Why I Can't Get Down With #BlackParentsQuotes

For the past three days #BlackParentsQuotes has been trending in Twitter's top 10 in the United States. Given that trending topics that involve race aren't usually known for their positivity or insightfulness, I hesitated to click and see what the masses were saying. Unfortunately, on Monday, my curiosity got the better of me:

Even Will Smith's oldest son Trey decided to join in the fun by helpfully comparing black parents to white ones: 

Which one does Will Smith holler at his kids every morning? 

According to Trey, I'm a white parent since I tell my two sons good morning and don't cuss them out before they head to school. I'm probably a white parent since
I don't hit my boys, either: 

And apparently all this is funny, even if it's kinda racist:

I keep trying to figure out why it is that blatant racism is so amusing and fantastic. Oh wait...it's because it's directed at black people, and in this case, being perpetrated by black people--we truly have been so well-trained in self-hate that some of us think it's funny to make racist, stereotype-laden quotes about ourselves. And, when that happens, America loves to laugh.

Those stereotypes keep going because some of us still believe that there's virtue in being harsh to our children--we tell ourselves that we got beat or cussed out, and look how we turned out. Just fine, right? Too many black folk don't want to admit that beating or chastising
our children as harshly as possible is a survival mechanism left over from the days of slavery and Jim Crow. If we don't deal with our child, then the white man in charge--the massa, the overseer, the police--will come and do it for us.

Despite that legacy, physically, verbally and emotionally abusing children isn't synonymous with being a black parent. How about we replace all that slapping and sarcasm with:
#blackparentquotes I love you 
#blackparentquotes How'd I get lucky and end up with a son with such a good heart? 
#blackparentquotes I like how you made the decision to do the right thing.


melissa ritz said…
The issue of child abuse has nothing to do with race, & everything to do with socio-economic standing & education. Take one look at the variety of children in our foster care system, & you'll see that.

What is so wrong with hearing positive, respectful language in the home? What is so wrong with being raised knowing you can do anything because you're backed by the love & support of your parents, & NOT because you have to break free from your oppressors & prove them wrong?
Phyllis said…
Joy deGruy (who I am honored to call my friend)speaks directly to this issue. This link is to the first of 19 Youtube videos of her talk at the Abyssinian Baptist Church about Post Traumatic Slave Syndrome.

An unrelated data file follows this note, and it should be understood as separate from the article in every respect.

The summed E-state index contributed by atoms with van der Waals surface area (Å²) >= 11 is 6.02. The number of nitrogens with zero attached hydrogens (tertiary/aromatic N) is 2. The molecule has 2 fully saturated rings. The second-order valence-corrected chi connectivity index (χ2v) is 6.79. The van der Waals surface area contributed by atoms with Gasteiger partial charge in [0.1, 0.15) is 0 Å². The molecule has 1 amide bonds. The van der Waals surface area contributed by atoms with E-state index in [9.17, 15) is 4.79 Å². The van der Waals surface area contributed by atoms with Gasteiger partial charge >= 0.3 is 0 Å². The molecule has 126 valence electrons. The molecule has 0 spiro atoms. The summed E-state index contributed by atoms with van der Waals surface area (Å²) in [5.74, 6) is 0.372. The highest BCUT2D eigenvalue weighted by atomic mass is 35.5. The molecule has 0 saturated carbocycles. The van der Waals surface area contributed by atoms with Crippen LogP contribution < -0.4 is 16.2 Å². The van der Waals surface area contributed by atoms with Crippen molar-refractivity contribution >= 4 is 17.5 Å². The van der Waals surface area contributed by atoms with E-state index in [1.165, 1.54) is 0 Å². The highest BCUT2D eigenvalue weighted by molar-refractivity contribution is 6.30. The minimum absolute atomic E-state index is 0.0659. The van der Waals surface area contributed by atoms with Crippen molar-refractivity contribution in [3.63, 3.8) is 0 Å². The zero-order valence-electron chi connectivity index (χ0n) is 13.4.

Anonymous said…
I'm usually right on board with you, but on this one, I have to disagree, at least to a certain extent. #blackparentquotes comes up every few months, so I can't speak to this one, but the last time, most of the quotes were not about beating your kids, or cursing at them, but more cultural ways of speaking. The "can we go to McDonalds - do you have McDonald's money?" is not at all harsh, but can be said in a joking manner, as I do with my kids. But I certainly got the saying from my parents, and I think it speaks to not wanting to raise overly-entitled children who think money is dispensable.

As a researcher who studies race and parenting, I would totally disagree that race is not a factor in parenting. In fact, I think that is absurd. Most black parents both encourage and love their children AND teach them about how the world is more difficult due to their race. We also have a cultural way of communicating that is more joking, more teasing than other cultures. This is what I see #blackparentquotes really showing. You can't take a few quotes that are about spanking or cursing and use that to generalize the entire conversation. That's just really unfair.

Lastly, any time you say "black people do this" you are stereotyping. But we need to stop being so uptight about that as long as race plays a role in people's outcomes. There are books upon books - good books - that show racial differences, even within the same SES in child-rearing. Call it stereotypical if you want, but to ignore it is really not doing anyone any favors. And I don't even think #blackparentquotes are about stereotyping - they are about what your black parent said to you, or what you say to your kids as a black parent. It's not a stereotype if the quotes are real, coming from real people's experiences. As far as I know, no one said "you aren't a black parent if you don't do this."

(And don't get me started on spanking -- white people spank their kids too, at only slightly less the rate than do black parents. While I don't disagree that some amount of spanking can be driven back to slavery and Jim Crow, you can't always use what people tell you about why they spank as the answer to where spanking came from. We may think that spanking is from slavery, but many cultures who never experienced any kind of slavery also spank. It's just not that simple, all respects to Dr. deGruy.)
I kind of agree with you on this point. (although I might be biased because I hate all things Twitter. I hate it when I hear people stereotyping black and white people and all the things about black people are negative and all the white people things are positive.

You said it best. We've been trained well in self hatred.

But I don't disagree with the tweets themselves. My parents said and did some of those things. Yeah there was sarcasm and spanking (no cussin in mamas house tho lol). That is just how a lot of older generation parents were raised, so they do it in turn.

It's not always out of hatred or damaging to the child.

It is just cultural.

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